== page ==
NSA continued to spy on emails even after cessation of allowed programs

In 2013, the NSA’s mass surveillance programs were unveiled to light, especially showing that the US agency recorded massively emails exchanged by US citizens with the rest of the world. Caught red-handed, spies had reported having stopped the program in December 2011 for “operational reasons and resources.”

Yet, according to the New York Times, and documents that the American newspaper was able to obtain by legal means, the NSA continued to spy mails massively thanks to another more secret system.

Continuing the historical arrested in late 2011 program, this system allowed to continue to monitor social interactions highlighted by communications mails previously analyzed without having to collect as many emails.

Not only this information was always intercepted, but this new program facilitated the life of the NSA since it no longer had to seek US operators to access and to comply with certain legal constraints.

To pass this magic trick, NSA took advantage of the very nature of the Net, which means that often the data travels abroad before reaching destination. Since November 2010, as revealed by Edward Snowden, the NSA has indeed changed its operating rules to use these data passed from abroad.

Timothy Edgar, a professor at the prestigious Brown University and former adviser to George W. Bush and Barack Obama, tells the New York Times that this discovery illuminates and complete history of mass surveillance of post-September 11. “This paper is particularly explicit on the fact that the NSA is able to harvest all metadata the Net it needs through the collection of foreign data. “He stated in everyday life. According to documents from the New York Times, the information collected does not provide access to mails contained apparently allowed but still get a fairly clear pattern of interactions between US citizens and the world.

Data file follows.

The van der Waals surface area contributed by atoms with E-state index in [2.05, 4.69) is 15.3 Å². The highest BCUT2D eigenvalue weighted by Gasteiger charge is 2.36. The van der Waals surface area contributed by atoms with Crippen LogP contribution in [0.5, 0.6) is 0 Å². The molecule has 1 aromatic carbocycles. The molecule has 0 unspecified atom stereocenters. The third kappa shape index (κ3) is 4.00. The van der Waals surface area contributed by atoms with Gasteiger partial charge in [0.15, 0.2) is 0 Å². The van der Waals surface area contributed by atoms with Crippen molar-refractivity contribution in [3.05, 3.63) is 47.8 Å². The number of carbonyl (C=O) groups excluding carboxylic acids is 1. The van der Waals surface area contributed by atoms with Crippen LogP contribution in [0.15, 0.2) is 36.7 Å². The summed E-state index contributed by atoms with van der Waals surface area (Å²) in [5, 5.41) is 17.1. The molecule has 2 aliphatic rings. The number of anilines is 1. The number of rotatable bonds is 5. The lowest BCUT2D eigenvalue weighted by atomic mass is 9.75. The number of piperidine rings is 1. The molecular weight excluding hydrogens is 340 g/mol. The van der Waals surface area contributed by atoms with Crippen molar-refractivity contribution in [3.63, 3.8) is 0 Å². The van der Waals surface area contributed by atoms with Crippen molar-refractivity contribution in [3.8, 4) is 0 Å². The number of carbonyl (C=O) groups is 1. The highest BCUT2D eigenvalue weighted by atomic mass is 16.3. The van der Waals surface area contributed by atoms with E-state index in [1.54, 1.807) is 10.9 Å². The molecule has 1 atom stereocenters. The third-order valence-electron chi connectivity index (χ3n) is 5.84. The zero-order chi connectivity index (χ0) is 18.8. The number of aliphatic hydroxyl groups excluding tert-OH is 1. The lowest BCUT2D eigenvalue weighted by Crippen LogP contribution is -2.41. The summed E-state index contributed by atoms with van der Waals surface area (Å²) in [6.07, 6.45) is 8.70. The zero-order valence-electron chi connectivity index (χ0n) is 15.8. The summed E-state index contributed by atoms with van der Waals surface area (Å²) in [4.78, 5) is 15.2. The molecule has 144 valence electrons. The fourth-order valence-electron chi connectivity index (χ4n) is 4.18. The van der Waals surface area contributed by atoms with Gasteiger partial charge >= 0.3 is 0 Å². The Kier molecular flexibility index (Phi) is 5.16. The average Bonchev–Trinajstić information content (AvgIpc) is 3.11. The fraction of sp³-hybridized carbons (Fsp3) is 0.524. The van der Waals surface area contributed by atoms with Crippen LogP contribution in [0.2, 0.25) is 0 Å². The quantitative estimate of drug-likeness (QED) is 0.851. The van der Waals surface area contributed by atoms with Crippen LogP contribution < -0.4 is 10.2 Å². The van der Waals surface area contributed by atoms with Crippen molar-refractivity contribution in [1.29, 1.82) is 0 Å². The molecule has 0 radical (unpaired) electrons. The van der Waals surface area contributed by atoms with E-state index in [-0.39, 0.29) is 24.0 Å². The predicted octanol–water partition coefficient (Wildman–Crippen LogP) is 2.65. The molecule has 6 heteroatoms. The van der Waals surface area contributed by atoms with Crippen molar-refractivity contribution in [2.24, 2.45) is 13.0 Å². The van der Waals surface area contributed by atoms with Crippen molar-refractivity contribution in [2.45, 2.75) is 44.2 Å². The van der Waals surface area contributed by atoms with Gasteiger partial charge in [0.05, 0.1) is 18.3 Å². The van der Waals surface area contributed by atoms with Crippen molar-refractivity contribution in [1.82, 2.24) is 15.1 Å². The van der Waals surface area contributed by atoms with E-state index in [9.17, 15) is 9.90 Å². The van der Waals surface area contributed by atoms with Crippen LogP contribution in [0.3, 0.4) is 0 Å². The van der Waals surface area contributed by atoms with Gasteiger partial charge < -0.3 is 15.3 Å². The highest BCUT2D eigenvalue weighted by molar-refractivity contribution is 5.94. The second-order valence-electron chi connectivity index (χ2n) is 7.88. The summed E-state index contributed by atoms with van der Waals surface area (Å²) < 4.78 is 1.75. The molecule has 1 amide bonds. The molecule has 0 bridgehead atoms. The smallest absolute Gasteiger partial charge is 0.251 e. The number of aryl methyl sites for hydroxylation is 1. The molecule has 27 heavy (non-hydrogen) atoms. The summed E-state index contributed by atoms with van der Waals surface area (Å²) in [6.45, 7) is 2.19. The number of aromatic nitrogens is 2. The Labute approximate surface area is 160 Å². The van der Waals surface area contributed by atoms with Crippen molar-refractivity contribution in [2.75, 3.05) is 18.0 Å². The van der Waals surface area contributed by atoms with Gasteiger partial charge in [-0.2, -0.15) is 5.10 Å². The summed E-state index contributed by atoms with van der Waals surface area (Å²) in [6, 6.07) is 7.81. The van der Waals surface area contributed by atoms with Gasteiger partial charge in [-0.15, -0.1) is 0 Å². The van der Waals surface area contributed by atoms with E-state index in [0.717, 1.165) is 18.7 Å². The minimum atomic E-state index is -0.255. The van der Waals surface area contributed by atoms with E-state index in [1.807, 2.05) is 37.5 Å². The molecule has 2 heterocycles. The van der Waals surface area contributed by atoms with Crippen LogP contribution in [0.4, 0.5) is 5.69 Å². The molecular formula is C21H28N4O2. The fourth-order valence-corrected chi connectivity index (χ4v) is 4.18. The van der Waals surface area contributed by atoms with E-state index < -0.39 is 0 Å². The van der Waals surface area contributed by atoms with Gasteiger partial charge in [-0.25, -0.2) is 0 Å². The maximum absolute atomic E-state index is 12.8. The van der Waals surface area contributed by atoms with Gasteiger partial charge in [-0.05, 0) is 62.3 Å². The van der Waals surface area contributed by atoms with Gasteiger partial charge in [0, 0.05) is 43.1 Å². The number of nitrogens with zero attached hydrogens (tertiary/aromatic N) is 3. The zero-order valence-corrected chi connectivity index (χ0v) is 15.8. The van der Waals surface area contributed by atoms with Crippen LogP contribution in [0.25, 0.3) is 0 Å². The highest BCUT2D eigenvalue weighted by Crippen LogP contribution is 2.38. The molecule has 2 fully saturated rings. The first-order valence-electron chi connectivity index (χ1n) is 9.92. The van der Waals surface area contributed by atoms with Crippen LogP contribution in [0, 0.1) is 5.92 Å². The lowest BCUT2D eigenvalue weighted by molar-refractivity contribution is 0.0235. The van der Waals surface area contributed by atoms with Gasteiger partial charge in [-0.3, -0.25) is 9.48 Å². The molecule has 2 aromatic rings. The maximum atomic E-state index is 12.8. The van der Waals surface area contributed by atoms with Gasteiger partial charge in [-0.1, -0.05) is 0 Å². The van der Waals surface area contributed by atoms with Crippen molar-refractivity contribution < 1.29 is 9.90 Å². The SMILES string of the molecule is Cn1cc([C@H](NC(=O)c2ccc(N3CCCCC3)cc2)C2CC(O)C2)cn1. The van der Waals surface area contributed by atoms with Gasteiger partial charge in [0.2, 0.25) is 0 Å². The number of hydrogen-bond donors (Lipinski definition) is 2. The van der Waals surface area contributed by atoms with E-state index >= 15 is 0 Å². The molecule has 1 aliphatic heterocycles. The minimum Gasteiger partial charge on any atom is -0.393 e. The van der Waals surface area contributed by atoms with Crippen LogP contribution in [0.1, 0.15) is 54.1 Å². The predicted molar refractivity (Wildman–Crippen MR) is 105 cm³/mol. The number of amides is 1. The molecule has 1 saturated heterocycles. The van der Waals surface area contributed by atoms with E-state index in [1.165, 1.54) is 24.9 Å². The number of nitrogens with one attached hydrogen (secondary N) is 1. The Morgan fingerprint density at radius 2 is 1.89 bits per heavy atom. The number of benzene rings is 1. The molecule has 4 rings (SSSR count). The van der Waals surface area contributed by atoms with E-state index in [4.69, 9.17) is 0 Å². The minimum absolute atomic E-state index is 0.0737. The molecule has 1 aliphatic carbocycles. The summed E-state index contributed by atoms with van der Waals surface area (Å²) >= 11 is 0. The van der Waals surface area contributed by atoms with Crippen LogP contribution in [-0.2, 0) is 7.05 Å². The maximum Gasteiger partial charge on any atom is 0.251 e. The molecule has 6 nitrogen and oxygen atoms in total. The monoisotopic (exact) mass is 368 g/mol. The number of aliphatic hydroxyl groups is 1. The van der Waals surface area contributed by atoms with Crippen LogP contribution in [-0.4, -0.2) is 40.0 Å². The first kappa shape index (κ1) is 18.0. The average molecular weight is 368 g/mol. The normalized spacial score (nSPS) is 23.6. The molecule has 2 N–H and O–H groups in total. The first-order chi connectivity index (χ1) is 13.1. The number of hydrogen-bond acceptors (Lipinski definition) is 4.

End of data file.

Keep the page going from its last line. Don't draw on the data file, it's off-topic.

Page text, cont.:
Once the changes made to the end of 2010 “it was not worth harvesting the Internet metadata in the US,” said Professor “in part because the NSA had to comply with certain regulations,” as FISA amendments Act. A law that describes the electronic monitoring procedures, particularly abroad but does not apply to the second program. The abandonment of the first programs was indeed motivated by operational reasons and resources. The Agency had found better.

Or under cover how to comply with regulations NSA has found a clever solution to spy on us all.

Source; The New York Times